Wednesday 15 November 2017

The Western - Bruce Hodsdon ponders its landmarks from silents to the 70s and beyond

How the West evolved
The recent exchange of comments on an Alert post (you can find the comments if you click here and scroll down to the link to Kiki Fung’s report on the 2017 Canberra International Film Festival)  concerning Jacques Tourneur's Canyon Passage (USA, 1946) implicitly raised the question of how we might arrive at placing the mantle of “greatness” on films made within the parameters of a genre's conventions for a more or less defined audience. 

Susan Hayward, Dana Andrews, Canyon Passage
Among cinephiles it can almost be a badge of honour for a western like Canyon Passage to fail to sufficiently engage audiences, be underrated or barely noticed by mainstream critics because it is too far removed from “the standard model.” This is not to deny the cinephiliac pleasure to be derived from discovering an original western like Canyon Passage.

The Great Train Robbery
The realisation of new stories or old ones told in new ways in popular genres is subject to the test of audience acceptance. On this criterion The Great Train Robbery (1903) in which Bronco Billy Anderson appeared for the first time would assume number one spot as marking the birth of the western in the cinema. Bronco Billy went on to become the first western star from 1907-19 playing in (and also directing) hundreds of one and two reelers, his career overlapping with that of Tom Mix who was launched as a western star in 1911. However William S. Hart's' feature Hell's Hinges (1916), in its moral dimension, might be seen as the real birth of the genre.

William S Hart, Hell's Hinges
What follows are westerns selected on the basis that they were, like Hell's Hinges, both path breaking and influential in generating even inspiring follow-up films thematically and/or formally contributing to the evolution of the western. My examples: in 1923:The Covered Wagon (the epic wagon train western); 1924:The Iron Horse ('historical' western epic); 1929: In Old Arizona (introduction of sexuality in the western - thanks Raoul), Overland Bound (leading the B western revival*); 1932: Law and Order (the town western); 1939: Jesse James ( the 'biopic' western - the majority outlaw centred), Destry Rides Again (the western parody), Stagecoach ('adult' characterisation and ambience), Drums Along the Mohawk (the settler western); 1943:The Ox Bow Incident (social issues 'anti-western'); 1947: Red River (cattle drive and cattle baron westerns); 1948: Fort Apache (cavalry); 1950: The Gunfighter (elegiac), Broken Arrow (pro-Indian), Winchester 73 (revenge); 1951: Across the Wide Missouri (frontier trapper); 1952: High Noon (a man alone); 1954: Vera Cruz ('professional' outsiders), Johnny Guitar (the baroque western); 1962: Ride the High Country (the 'post' western); 1966: A Fistful of Dollars (the spaghetti western), The Shooting (an existential western).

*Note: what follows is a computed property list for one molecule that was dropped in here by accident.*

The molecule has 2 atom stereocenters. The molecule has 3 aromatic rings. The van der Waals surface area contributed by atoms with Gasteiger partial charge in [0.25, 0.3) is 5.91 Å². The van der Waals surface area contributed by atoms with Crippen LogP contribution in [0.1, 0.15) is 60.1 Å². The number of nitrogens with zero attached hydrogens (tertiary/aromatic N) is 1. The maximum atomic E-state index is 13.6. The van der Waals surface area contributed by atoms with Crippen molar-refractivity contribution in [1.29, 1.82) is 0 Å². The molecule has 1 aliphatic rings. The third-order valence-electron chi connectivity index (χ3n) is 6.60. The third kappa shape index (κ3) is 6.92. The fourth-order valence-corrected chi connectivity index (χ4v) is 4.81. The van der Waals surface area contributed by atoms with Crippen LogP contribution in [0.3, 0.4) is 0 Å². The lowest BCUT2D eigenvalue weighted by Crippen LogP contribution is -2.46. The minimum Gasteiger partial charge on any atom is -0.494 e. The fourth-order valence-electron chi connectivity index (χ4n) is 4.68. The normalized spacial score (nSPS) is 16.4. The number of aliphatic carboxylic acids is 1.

This amounts to something like a short summary of the genre's evolution to c1970.

John Wayne, The Big Trail
The western had a central role in the birth of Hollywood with many hundreds of one and two reelers being produced in the teens - launching pads for directors such as John Ford and Raoul Walsh.

The above listing ceases about the time of the decline of the western after the postwar revival that extended over two decades - the mid forties to the mid sixties - reaching a peak in proliferation on television. There had been a previous period of decline of the 'A' western in the thirties following the financial disaster of The Big Trail (1930). During that time the matinee western flourished with the popularity of a number of western stars, most notably Gene Autry and Roy Rogers, along with the 'B' western on which John Wayne was employed through the thirties.  As the above list suggests the 'A' western seemed set for a major revival in 1939 which was cut short by the war.

Warren Beatty, McCabe and Mrs Miller
The late sixties and seventies is most often seen as the beginnings of the revisionist western. The question is whether the western has ever ceased revising itself ? Way back in 1916 Hell's Hinges could be seen either as revisionist or the birth pangs of the genre. 

The revisionism of Man of the West and The Searchers, not so much recognised at the time, has become clearer in retrospect. Canyon Passage is nothing if not a revisionist western that passed largely unnoticed at the time. McCabe and Mrs Miller is a key revisionist western that was not successful at the box office. The success, on the other hand, of The Wild Bunch has often marked it as the most influential 'revisionist' western along with Sergio Leone's cycle of baroque westerns; I see Peckinpah's Bunch as more elegiac than revisionist. His blend of the elegiac in the relationship between McCrea and Scott and the baroque sequences at the mining camp in Ride the High Country, together with Peckinpah's Pat Garrett and Billy the Kid seem more to the point in this context.
Fast forward to the primordial west, Deadwood, on long form tv.

To conclude with an unanswered question that of the role of the western in American gun culture: the myth of the rule of the gun - what is reflection, what catalyst?

* The B western ranges widely from basic recycling of conventions to innovative renovations like the Ranown westerns directed by Budd Boetticher, three westerns - The Brass Legend, Valerie and Fury at Showdown - directed by Gerd Oswald and The Naked Dawn (Edgar G Ulmer).

Reference source: The Western ed. Phil Hardy 1983
Randolph Scott, Comanche Station, crucial part of the Ranown cycle

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